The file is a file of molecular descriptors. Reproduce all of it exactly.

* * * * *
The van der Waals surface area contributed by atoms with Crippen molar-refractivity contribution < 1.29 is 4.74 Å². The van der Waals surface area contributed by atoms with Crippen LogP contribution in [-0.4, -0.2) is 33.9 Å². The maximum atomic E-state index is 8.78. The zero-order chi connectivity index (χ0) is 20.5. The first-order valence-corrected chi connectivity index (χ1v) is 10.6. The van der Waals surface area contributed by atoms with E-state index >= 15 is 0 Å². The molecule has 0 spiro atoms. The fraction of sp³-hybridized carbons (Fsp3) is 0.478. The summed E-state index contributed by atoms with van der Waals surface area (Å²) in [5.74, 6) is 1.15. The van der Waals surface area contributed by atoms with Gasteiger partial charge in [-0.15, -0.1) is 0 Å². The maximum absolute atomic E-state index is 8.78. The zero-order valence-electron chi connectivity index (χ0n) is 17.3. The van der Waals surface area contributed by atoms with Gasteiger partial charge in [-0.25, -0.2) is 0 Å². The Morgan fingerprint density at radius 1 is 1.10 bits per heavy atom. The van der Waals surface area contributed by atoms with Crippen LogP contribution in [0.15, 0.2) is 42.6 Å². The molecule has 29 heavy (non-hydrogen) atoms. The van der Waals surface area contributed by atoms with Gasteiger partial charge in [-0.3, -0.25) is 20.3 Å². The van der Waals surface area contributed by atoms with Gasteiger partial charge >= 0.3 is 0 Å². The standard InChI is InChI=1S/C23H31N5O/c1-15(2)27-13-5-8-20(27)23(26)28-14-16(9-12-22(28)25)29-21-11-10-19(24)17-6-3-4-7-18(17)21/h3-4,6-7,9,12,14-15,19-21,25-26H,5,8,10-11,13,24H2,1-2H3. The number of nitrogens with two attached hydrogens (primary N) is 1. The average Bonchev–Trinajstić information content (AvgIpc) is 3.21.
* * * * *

The van der Waals surface area contributed by atoms with Crippen molar-refractivity contribution < 1.29 is 4.74 Å². The van der Waals surface area contributed by atoms with Crippen LogP contribution in [-0.4, -0.2) is 33.9 Å². The maximum atomic E-state index is 8.78. The zero-order chi connectivity index (χ0) is 20.5. The first-order valence-corrected chi connectivity index (χ1v) is 10.6. The van der Waals surface area contributed by atoms with E-state index >= 15 is 0 Å². The molecule has 0 spiro atoms. The fraction of sp³-hybridized carbons (Fsp3) is 0.478. The summed E-state index contributed by atoms with van der Waals surface area (Å²) in [5.74, 6) is 1.15. The van der Waals surface area contributed by atoms with Gasteiger partial charge in [-0.15, -0.1) is 0 Å². The maximum absolute atomic E-state index is 8.78. The zero-order valence-electron chi connectivity index (χ0n) is 17.3. The van der Waals surface area contributed by atoms with Gasteiger partial charge in [-0.25, -0.2) is 0 Å². The Morgan fingerprint density at radius 1 is 1.10 bits per heavy atom. The van der Waals surface area contributed by atoms with Crippen LogP contribution in [0.15, 0.2) is 42.6 Å². The molecule has 29 heavy (non-hydrogen) atoms. The van der Waals surface area contributed by atoms with Gasteiger partial charge in [-0.3, -0.25) is 20.3 Å². The van der Waals surface area contributed by atoms with Gasteiger partial charge >= 0.3 is 0 Å². The standard InChI is InChI=1S/C23H31N5O/c1-15(2)27-13-5-8-20(27)23(26)28-14-16(9-12-22(28)25)29-21-11-10-19(24)17-6-3-4-7-18(17)21/h3-4,6-7,9,12,14-15,19-21,25-26H,5,8,10-11,13,24H2,1-2H3. The number of nitrogens with two attached hydrogens (primary N) is 1. The average Bonchev–Trinajstić information content (AvgIpc) is 3.21.